“Prosecutors should charge and pursue the most serious, readily provable offense.”
Attorney General Jeff Sessions has issued a memo to all 94 U.S. attorneys to advise them of a new charging and sentencing policy within the Department of Justice. This policy demands that the federal prosecutors “charge defendants with the most serious crime possible.” He wrote:
First, it is a core principle that prosecutors should charge and pursue the most serious, readily provable offense. ” This policy affirms our responsibility to enforce the law, is moral and just, and produces consistency. This policy utilizes the tools Congress has given us. By definition, the most serious offenses are those that carry the most substantial guidelines sentence, including mandatory minimum sentences.
The Sessions memo provides an out for prosecutors, with a few warnings. If the prosecutors do not think they need to apply the strict policy, they must receive permission from a “United States Attorney or Assistant Attorney General or a supervisor designated by the United States Attorney or Assistant Attorney General.” The prosecutors must keep an official file that provides the reasons for deviating from the policy.
Sessions reminds prosecutors that they “should carefully consider whether an exception may be justified” if they do not think they should apply the new policy.
Second, prosecutors must disclose to the sentencing court all facts that impact the sentencing guidelines or mandatory minimum sentences, and should in all cases seek a reasonable sentence under the factors in 18 U.S.C § 3553. In most cases, recommending a sentence within the advisory guideline range will be appropriate. Recommendations for sentencing departures or variances require supervisory approval, and the reasoning must be documented in the file.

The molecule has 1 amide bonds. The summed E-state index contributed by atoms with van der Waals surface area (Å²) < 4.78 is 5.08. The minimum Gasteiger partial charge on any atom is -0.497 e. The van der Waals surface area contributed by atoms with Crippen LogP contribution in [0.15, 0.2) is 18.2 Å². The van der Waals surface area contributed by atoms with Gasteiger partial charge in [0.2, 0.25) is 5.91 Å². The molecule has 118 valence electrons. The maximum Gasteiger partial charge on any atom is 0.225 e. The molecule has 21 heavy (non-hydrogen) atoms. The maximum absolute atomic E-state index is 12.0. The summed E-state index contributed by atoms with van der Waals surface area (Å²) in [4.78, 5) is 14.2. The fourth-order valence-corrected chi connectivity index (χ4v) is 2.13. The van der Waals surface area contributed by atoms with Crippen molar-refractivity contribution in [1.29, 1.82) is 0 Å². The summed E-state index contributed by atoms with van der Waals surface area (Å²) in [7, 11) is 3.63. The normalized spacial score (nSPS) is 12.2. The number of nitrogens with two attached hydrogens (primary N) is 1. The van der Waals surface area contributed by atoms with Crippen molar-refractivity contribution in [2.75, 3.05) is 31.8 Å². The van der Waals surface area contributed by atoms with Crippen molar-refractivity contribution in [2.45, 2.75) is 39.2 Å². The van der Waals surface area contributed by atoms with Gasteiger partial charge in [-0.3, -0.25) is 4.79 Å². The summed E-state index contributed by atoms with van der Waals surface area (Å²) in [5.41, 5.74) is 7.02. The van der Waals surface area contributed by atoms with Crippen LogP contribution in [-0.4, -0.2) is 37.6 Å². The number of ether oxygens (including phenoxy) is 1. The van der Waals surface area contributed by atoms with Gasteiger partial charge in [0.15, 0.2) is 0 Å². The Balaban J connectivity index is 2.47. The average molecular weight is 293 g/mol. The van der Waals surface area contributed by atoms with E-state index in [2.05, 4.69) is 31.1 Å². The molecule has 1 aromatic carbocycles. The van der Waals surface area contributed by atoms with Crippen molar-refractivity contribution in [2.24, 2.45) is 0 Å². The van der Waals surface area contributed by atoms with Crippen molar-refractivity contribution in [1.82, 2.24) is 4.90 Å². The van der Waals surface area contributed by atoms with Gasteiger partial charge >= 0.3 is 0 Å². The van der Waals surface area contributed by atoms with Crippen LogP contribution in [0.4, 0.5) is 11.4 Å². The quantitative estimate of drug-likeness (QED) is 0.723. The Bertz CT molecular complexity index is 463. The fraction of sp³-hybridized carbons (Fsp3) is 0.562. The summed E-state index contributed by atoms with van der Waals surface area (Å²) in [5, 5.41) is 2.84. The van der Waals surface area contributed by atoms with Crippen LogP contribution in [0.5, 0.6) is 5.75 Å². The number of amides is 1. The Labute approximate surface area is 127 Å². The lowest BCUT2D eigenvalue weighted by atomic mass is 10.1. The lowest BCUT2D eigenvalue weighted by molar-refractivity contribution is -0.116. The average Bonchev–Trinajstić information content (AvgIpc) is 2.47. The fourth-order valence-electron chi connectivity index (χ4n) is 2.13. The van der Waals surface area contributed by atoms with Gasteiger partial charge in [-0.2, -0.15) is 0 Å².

Here is the text of 18 U.S. Code § 3553.
This policy will probably lead to more convictions and a higher prison population. From The Washington Post:
“Jeff Sessions is pushing federal prosecutors to reverse progress and repeat a failed experiment — the War on Drugs — that has devastated the lives and rights of millions of Americans, ripping apart families and communities and setting millions, particularly Black people and other people of color, on a vicious cycle of incarceration,” Udi Ofer, director of the American Civil Liberties Union’s Campaign for Smart Justice, said in a statement. “It failed for 40 years, and from the halls of state legislatures to the ballot box, the American people have said with a clear voice that they want commonsense reforms to sentencing policy, and not a return to the draconian policies that have already cost us too much.”
Now the MSM has gone into a tizzy and concentrated on drug offenses, but the memo does not mention drugs at all. Yet, it doesn’t exclude them and we all know Sessions is still madly in love with the war on drugs.
After all, the memo will overturn former Attorney General Eric Holder’s “Smart on Crime” policy. From Fox News:
Holder, who served under the Obama administration, implemented the “Smart on Crime” drug sentencing policy that focused on not incarcerating people who committed low level non-violent crimes.
The Obama administration used the “Smart on Crime” policy to combat what they believed was a high number of prosecutions of non-violent drug offenders. DOJ officials call it a “false narrative” and say unless a gun is involved, most of those cases aren’t charged period.
Officials say Holder’s “Smart on Crime” policy “convoluted the process,” and left prosecutors applying the law unevenly, which they said “is not Justice.”
Critics of the shift say it will revive the worst aspects of the drug war. But Sessions has said a spike in violence in some big cities shows the need for a return to tougher tactics.
Back in February, Sessions suggested he and the DOJ will review marijuana policies. From The Hill:
“We have a responsibility to use our best judgment … and my view is we don’t need to be legalizing marijuana,” he said at the winter meeting of the National Association of Attorneys General.
“I’m dubious about marijuana. I’m not sure we’re going to be a better, healthier nation if we have marijuana sold at every corner grocery store.”
Former President Barack Obama made no effort to stop states that voted to legalize recreational and medical marijuana.DONATE
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